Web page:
Raffling off homes to help Nampa schools

A retired developer's plan creates opportunity for struggling district, future homeowners.

broberts@idahostatesman.comMay 22, 2013 

The Nampa School District is taking a chance on a lottery to bail it out of red ink.

Philip J. Allaire, a Middleton retiree, is purchasing up to 40 houses and intends to sell $100 tickets for the chance to own them, raising up to $4 million for the district.

Nampa schools face a $5.1 million deficit. In March, voters approved a $4.3 million levy to help fill in the hole.

Allaire, 58, said he retired seven years ago having done well in commercial and residental development in Rhode Island, and wants to help the district with its budget shortfall.

"I never finished high school," he said. "I never got my education and I saw the stumbling blocks along the way that education would have eliminated."

Allaire, who moved to Middleton two years ago to be near grandchildren, started a nonprofit organization licensed by the Idaho Lottery Commission to raffle the places.

Here is how it will work:

Allaire purchases the houses and refurbishes them to code, with new appliances and other amenities.

People can go to the raffle website to purchase a ticket. When 2,500 tickets are sold, the house will be raffled and another offered.

Tickets already are available online for a house at 128 N. Summerbreeze St. in Nampa. It has an assessed value of $69,700, according to the county assessor.

Winners might get a great deal, but they also will face state and federal taxes on the fair market value of the home, tax officials said.

Allaire said he put $26,000 worth of improvements into the Summerbreeze home, which was built in 2001.

Allaire, who said his salary at the nonprofit is $1 a year, will deduct expenses and turn the rest over to the Nampa School District.


About six months ago, Allaire called Tom Michaelson, Nampa's school superintendent, to suggest the idea after seeing news reports. District cuts were causing transportation problems to after-school programs, Michaelson said.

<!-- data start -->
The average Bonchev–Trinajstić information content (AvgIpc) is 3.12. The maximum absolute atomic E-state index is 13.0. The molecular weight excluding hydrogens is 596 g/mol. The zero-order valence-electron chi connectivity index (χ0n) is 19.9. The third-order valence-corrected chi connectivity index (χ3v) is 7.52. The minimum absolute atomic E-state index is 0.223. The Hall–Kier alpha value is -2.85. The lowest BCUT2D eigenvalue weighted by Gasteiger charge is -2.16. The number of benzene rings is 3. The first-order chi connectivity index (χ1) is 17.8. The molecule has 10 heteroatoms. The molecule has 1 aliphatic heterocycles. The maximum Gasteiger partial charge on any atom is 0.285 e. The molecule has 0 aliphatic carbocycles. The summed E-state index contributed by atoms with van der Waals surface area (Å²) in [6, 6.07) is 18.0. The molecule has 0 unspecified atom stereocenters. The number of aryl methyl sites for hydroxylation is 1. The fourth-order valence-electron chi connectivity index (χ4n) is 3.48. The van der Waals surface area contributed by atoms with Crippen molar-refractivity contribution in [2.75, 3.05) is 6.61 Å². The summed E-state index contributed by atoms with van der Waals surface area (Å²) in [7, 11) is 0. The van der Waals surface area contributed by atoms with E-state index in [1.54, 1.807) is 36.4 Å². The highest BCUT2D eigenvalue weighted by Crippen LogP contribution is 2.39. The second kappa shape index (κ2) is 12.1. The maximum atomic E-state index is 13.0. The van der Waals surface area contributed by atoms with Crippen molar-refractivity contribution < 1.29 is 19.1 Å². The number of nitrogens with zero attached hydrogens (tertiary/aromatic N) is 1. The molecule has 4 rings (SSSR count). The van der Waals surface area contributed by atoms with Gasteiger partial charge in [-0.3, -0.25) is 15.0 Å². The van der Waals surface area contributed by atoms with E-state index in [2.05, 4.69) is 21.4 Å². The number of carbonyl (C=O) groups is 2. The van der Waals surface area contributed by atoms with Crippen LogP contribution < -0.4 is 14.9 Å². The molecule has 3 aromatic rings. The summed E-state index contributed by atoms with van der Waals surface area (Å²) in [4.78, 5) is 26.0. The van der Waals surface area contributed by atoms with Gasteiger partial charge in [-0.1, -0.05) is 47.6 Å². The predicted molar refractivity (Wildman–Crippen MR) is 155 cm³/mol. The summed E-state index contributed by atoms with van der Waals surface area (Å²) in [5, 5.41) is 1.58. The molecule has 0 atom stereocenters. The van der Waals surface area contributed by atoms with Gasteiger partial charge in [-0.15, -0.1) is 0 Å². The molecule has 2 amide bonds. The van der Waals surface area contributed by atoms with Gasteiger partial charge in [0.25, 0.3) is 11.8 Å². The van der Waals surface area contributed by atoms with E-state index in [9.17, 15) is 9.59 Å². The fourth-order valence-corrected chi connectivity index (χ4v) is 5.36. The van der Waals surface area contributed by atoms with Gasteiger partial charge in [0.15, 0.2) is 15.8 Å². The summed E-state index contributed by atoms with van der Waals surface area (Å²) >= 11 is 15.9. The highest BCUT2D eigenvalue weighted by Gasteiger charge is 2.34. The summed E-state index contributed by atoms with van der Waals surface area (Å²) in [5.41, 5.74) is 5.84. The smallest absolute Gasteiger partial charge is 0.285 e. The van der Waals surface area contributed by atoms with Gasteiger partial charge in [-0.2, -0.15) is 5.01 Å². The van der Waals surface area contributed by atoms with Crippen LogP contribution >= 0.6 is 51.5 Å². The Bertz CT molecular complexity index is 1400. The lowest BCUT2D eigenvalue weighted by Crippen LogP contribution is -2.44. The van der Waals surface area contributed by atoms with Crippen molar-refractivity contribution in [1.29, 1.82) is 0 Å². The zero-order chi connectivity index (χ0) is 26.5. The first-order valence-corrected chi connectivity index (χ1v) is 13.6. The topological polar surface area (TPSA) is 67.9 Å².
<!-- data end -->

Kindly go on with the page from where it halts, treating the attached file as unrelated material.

"I didn't refuse," said Michaelson, who has since decided to step down at the end of May.

They worked with district legal counsel to put the fundraising program together.

Allaire said restoring after-school programs is a top goal for him.

As the recession hit, he said, schools took the biggest hit.

Regarding education, he said: "Nothing else matters. It's got to be funded somehow."


How well Nampa will respond to a 40-house raffle is uncertain, given the still-sluggish economy.

"Look at the restaurants on a Friday or Saturday night," Allaire said. "Dinner for five is over $100. We are just asking for one night, one ticket, and you get a chance to own your dream."

Allaire's efforts will go to a district whose finances are hardly settled. Earlier this month, administrators discovered another $1 million that has not been spent correctly and must be repaid.

That's not deterring Allaire.

"We hope the lessons are learned," he said. "The only thing you can do is give the money."

School board members were briefed a week ago on the work Michaelson and Allaire have been doing.

Bob Otten, a newly re-elected board member, said he didn't have many details.

"I am pleased he is going to do it," Otten said. "I am speechless."

Bill Roberts: 377-6408, Twitter: @IDS_BillRoberts

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